In fact, is Free Will really free will? Catholic Free Will doesn't even go as far as liberalism. Liberals seem to twist the Truth-ful meaning of "harm".

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    2. Should have added:

      Catholicism's rejection of liberalism gives it a certain traction and unassailability as well. (Well, this is what should be happening...)

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  2. You are right to argue that the liberals have certain, but not unassailable logic. Yes we must all be free to pursue our own happiness and the problem of the child in the womb of a raped woman we can get round by declaring it not yet to be a person, and so on.

    The “useful idiots “ after Vatican II are certainly part of the problem, but, personally, having observed the situation over the last 50 years, I think the real problem is our Hierarchy, including some popes. They have simply failed utterly to understand the forces at work. They have, frankly, let us, and the Mystical Body of Christ, down! It’s not probably that they were afraid etc. They were just not up to the job.

    The pendulum within the Church has swung too far and we have to start fighting back. Righteous anger is a perfectly good Christian reaction.

    I look forward to your next article.


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  3. Oh dear, there should have been an "a" before certain in the first line.

    Sorry!

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  4. "There is no parallel between wanting to do something which harms no one else and wanting to stop people doing something which harms no one else."

    I take that in the context of someone arguing the liberal position. For a Catholic of course would (should?) see that fornicating, homosexual relations, and so on have a broader effect: our sins affect other things we do, and the human act gives us moral definition.

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  5. Cardinal Luiz Ladaria S.J and Pope Benedict XVI made a factual error : Analysis
    http://eucharistandmission.blogspot.it/2014/04/cardinal-luiz-ladaria-sj-and-pope.html#links

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  6. {referring to the same quotation from the post as Matthew Roth} we would say that the unmarried couple who want the B and B owner to give them the double room are wanting to do something that will harm someone else; since they want to convince him to give him the room, and he will be harming himself spiritually by thus acting unjustly. So the liberal position to be consistent must define 'harm' in some way that doesn't refer to such spiritual harm, but only to certain obvious forms of bodily harm. This is why I suggested in a previous comment that the liberal view relies after all on a tacit conception of the summum bonum, e.g. as pleasure plus liberty.

    However, I'm not arguing that such arguments would be in practice an effective way to respond to liberalism.

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  7. I must not have followed this discussion in other fora closely enough. When did error acquire rights?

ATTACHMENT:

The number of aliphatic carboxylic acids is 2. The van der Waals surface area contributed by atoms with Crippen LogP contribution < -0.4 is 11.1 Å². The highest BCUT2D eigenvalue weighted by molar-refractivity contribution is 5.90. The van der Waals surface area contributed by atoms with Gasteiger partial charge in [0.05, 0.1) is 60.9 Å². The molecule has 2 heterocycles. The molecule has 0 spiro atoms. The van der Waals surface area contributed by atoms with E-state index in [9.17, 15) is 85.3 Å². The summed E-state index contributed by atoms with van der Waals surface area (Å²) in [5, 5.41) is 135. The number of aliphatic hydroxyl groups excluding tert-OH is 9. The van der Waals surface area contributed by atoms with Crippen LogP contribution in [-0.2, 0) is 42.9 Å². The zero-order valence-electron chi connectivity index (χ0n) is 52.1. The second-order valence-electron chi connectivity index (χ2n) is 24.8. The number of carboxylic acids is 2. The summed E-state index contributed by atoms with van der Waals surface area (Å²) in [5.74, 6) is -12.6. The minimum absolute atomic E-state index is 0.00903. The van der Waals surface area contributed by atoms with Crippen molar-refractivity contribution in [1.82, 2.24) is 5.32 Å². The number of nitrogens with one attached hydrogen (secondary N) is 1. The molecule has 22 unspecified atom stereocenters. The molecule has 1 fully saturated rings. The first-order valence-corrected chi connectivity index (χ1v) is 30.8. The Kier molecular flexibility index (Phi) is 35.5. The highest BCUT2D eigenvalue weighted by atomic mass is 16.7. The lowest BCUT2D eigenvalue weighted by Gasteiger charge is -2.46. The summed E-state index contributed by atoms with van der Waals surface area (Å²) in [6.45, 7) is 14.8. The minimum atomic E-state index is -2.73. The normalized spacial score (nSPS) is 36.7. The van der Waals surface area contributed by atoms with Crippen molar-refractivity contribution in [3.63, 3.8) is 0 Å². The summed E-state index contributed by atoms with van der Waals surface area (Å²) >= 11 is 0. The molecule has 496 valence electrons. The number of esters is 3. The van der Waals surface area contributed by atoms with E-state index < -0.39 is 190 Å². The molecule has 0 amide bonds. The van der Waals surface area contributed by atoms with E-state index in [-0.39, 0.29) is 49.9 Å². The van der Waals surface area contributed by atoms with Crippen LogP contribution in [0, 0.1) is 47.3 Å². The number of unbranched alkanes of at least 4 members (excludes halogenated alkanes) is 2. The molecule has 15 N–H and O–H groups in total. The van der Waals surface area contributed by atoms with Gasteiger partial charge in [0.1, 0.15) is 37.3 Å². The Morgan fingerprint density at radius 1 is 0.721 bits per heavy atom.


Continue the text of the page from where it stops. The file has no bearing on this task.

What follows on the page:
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  8. One not only has the right but a moral duty to speak the objective truth. It goes without saying that a person has a natural and inalienable right to provide his services to those he wishes and not to provide them to those he does not wish to. Moreover, a person has a moral freedom and duty to refuse to cooperate in objective evil. To be compelled to provide contraceptives or abortifacients or to provide facilities for persons to engage in perverse homosexual sex acts, is absolute tyranny.

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  9. fr Thomas: the way it's done is this.

    The basic principles ('of justice') must be uncontroversial, they must flow from rationality / reason alone. It is from these that we must establish our account of harm.

    Arguments about harm therefore may not appeal to anything from revelation.

    Thanks to Protestantism's rejection of the Natural Law, any appeal to spiritual matters is regarded by the American leaders of the liberal position as 'faith based', controversial etc.. They categorise objections to abortion and contraception in the same way.

    Admittedly there are fallacies here, but that's how they understand the theory. And those conservatives who want to be liberal for the sake of gaining a hearing for the Gospel, do not attempt to change this understanding. If we could appeal to the spiritual harms coming from objective violations of Natural Law, the whole thing would collapse for practical purposes.

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  10. I'd be interested to know who originated these ideas and who first tried their receipts.

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  11. Now I know why our hierarchy appear to be jellyfish!

    I am convinced we need to teach the Faith, the whole of it, from the bottom up. I hope that is what the Pope meant when he indicated that we shouldn't get tied up in arguments about such matters as same sex marriage and abortion. Unfortunately the liberals have got the upper hand and we were caught napping, so the argument gets reduced to these issues, and we get a reputation for being so very much behind the times and always agin it.

    We need to present the Faith in all its glory and that is a positive thing. Argue against false marriage and we will never convince; present the truth as to what marriage actually is and we might answer the yearnings people don't even know they have. We need to reclaim definitions by teaching the Truth they contain.

    In all this anxiety to be liberal, we are losing our freedom. "Ye shall know the truth and the truth shall set you free" We know that truth and we owe it to our fellow-man to proclaim it so that they might be set free.

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  12. It is about eight years now since I went non-linear in a Catholic men's group, when one of the men said that the big problem with American society is Fundamentalism.

    Part of my non-linear reply was to say that I consider Ayatollah Khomeini to be one of the great world figures of the second half of the 20th century.

    Certainly, I made the impression of being a raving lunatic, if for no other reason than my tenuous composure.

    But I know what I meant. Earlier 20th century third world heroes include Ataturk, Nasser, maybe Sukarno, (but not Nehru?) What they had in common was the conviction that the road to a better future for their countries must go through secularism. Khomeini said, "No. We will build our future within the context of our own identity."

    In this context, I then began to think of the Christian Democratic movement in Europe. It had some vitality after World War II, but became flaccid over time.

    So while today's world has "traditionally Christian countries," there are no CHRISTIAN countries, except for the Vatican.

    Thus, I confess that I am at a bit of a loss regarding what it is we are hoping to build in the valley of tears.

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  13. Mike, just because an individual's main principle can be summarized in an attractive way doesn't mean the principle is correct.